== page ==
“It’s important not to do anything rash.”
The route of the anti superhero movie played out by an anarchist anti-hero is a smart one to follow, and Deadpool delightfully loosens the harnesses of the tropes as well as the plot points we have come to expect in the genre. I say loosen because, as you’ll see, this comic adaptation wants to subvert clichés while still sticking to the recipe. To follow the formula while adding a different garnish and serving it with an unseen flair. There hasn’t really been a movie like this one before; a very hard R rating, fourth wall breaks, high body counts, earned romance. And still it succeeds, in spite of its own attempts to be so daringly different that we actually foresee what’s to come. Deadpool might be another origin story, but at least it’s bold enough and cares enough to regift its package with a shiny red bow. Inside is a defibrillator, and it’ll shock you out of your DC/Marvel coma.
Once a highly decorated Special Forces operative, Wade Wilson (Ryan Reynolds) now lives as a mercenary for hire. Known as the “Merc with a Mouth,” Wade fast talks his way in and out of just about any situation. Charming while sleazy, likable yet combative. He’s coasting along in life and spends his evenings getting liquored up at the local bar run by his buddy Weasel (T.J. Miller). Then one night, as Good Will Hunting might say, “In walks this girl…” She’s Vanessa (Morena Baccarin), the Helen of Troy of escorts, and she matches Wade’s deviant banter beat for beat. Deadpool’s focus certainly falls on Wilson, yet it isn’t dopey enough to become shortsighted. Vanessa is a strong woman, carefully written, performed with susceptibility and backbone by Baccarin. Oftentimes the romantic relationship counterpart becomes more of an expendable sexual conquest rather than a part of the film’s skeleton. Not here though.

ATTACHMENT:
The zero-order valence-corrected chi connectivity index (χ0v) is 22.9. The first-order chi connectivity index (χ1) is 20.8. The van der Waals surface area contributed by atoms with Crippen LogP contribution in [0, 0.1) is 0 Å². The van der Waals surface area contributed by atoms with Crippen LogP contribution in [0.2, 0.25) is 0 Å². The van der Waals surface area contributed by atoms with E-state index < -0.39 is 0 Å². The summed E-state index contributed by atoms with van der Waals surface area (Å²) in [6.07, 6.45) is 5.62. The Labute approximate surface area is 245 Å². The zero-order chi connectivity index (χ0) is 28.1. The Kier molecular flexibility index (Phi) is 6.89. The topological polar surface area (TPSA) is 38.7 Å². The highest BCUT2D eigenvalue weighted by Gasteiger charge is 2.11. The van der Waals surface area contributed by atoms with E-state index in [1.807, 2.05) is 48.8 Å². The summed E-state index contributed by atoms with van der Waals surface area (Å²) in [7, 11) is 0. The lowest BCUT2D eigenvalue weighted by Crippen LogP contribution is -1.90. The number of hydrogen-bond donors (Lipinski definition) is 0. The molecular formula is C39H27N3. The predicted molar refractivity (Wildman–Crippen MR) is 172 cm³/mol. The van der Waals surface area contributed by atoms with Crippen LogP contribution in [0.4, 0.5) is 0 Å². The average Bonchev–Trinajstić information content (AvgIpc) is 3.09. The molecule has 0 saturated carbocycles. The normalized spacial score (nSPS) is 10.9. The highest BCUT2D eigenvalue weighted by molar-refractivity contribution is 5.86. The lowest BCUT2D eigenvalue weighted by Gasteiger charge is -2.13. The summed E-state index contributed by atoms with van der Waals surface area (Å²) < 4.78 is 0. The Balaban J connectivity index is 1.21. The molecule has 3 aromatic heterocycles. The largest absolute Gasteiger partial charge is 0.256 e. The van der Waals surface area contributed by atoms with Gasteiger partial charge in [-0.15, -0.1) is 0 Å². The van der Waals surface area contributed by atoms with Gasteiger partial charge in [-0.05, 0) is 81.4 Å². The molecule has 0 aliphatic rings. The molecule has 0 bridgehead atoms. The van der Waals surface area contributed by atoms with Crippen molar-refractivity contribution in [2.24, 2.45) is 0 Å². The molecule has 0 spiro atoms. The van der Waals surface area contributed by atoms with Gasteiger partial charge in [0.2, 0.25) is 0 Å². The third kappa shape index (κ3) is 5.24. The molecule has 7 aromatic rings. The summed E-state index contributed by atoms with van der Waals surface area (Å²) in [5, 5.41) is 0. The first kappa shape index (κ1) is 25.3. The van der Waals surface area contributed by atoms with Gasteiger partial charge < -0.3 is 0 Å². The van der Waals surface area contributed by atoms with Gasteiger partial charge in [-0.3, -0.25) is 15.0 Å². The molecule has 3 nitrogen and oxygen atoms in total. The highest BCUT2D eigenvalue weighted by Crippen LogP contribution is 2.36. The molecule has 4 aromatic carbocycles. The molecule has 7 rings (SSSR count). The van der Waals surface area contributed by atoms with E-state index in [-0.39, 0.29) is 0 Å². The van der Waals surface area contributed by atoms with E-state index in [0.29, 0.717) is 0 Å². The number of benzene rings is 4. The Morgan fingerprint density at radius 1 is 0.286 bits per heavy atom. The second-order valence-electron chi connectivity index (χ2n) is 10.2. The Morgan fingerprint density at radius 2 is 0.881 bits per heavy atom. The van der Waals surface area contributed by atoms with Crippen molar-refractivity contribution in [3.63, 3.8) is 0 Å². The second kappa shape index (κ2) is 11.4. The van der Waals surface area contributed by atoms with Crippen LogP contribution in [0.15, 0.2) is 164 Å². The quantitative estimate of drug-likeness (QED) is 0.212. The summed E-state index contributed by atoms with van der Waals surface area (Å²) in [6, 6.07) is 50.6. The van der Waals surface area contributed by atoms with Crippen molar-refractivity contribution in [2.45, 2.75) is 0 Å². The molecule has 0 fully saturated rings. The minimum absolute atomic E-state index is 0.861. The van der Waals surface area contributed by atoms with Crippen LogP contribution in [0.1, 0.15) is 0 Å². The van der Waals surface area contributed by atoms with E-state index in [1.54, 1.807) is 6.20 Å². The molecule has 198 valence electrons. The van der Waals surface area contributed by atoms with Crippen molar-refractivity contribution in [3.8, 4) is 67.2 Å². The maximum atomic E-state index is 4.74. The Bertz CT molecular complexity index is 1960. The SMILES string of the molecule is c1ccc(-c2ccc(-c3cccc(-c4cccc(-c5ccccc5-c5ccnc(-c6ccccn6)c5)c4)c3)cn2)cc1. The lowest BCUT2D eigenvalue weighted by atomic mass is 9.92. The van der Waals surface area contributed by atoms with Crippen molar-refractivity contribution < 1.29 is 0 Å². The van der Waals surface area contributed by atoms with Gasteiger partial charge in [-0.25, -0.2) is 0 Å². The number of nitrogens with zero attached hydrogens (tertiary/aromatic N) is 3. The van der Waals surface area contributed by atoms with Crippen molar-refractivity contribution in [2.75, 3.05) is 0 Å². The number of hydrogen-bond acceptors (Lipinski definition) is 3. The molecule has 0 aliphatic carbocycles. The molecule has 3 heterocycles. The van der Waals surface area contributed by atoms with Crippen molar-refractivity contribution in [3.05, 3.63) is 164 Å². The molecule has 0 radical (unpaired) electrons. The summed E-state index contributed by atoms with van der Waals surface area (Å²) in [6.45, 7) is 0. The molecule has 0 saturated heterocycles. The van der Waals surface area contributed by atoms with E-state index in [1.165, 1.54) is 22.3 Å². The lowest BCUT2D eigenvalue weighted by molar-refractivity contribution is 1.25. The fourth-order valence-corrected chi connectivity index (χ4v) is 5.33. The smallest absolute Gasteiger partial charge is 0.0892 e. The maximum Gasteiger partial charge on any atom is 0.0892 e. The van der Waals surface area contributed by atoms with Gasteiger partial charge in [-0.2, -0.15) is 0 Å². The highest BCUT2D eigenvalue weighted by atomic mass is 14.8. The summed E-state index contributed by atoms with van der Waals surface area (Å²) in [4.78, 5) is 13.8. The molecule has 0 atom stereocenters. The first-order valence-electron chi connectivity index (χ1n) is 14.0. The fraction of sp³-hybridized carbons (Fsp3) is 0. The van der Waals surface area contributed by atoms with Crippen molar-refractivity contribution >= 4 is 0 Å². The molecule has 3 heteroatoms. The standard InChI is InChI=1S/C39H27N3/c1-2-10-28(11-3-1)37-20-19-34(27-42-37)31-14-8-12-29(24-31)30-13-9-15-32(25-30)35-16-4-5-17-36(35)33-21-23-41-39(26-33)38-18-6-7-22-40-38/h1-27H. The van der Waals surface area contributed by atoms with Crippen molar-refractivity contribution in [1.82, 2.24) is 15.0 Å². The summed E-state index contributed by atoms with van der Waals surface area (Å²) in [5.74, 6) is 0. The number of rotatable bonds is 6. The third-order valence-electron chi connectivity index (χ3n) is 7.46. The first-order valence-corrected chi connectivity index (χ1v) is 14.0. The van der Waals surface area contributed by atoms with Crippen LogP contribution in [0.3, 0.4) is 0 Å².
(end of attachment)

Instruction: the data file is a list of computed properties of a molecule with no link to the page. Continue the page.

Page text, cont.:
Deadpool’s accomplishments as a film largely fall back on the chemistry between Reynolds and Baccarin. Their conversations are snappy, clever, and usually hilarious. Even when the dramatic bend comes, forcing Wade to make the decision that leads to becoming Deadpool, the story itself never breaks. That’s where the villain Ajax (Ed Skrein) makes his grand entrance. Sure, he’s not that ominous or threatening, but he has enough screen time to justify a worthwhile showdown with little motive. My only real issues with Tim Miller’s directorial debut comes down to two things. First, the inclusion of minor X-Men characters works well towards the final act, but initially comes out of left field, as if there’s some history between them and the lead that goes glossed over. Second is the structure of the narrative. Miller opens with an amazing set piece on a bridge then cuts back and forth between the action and the events that led to that exact moment. It finishes after an hour with Deadpool saying, “there, all caught up.” I get that the movie wants to be as unique as the character; it just doesn’t do anything to better the overall scope.
With failed attempts in the superhero genre ala Green Lantern and even as this same character in X-Men Origins: Wolverine, it’s clear that this was a passion project for Reynolds. Finally, after so many years of box office blunders and misplaced hate from critics, he has found the road to El Dorado. What a match for the actor in a tailor-made role. He’s been on a hot streak of late, starring in the uneven but chilling The Voices and going for broke in the great gambling road movie Mississippi Grind. Reynolds has always pushed his limits, although far from what he has to master here. It’s a major risk to hide that face behind either hideous prosthetics or a mask. Because of that, his voice work managing inflection and pitch, as well as his physical performance, have to be spot on. And he absolutely nails it. I’m not sure how the film will hold up over time. Or that it can at all. That doesn’t matter though. Deadpool is here, spiking the tasteless comic book punch with acidity, twisted humor, and a whole lot of spirit.
“Surprise, this is a different kind of superhero story.”
Rating: 4 out of 5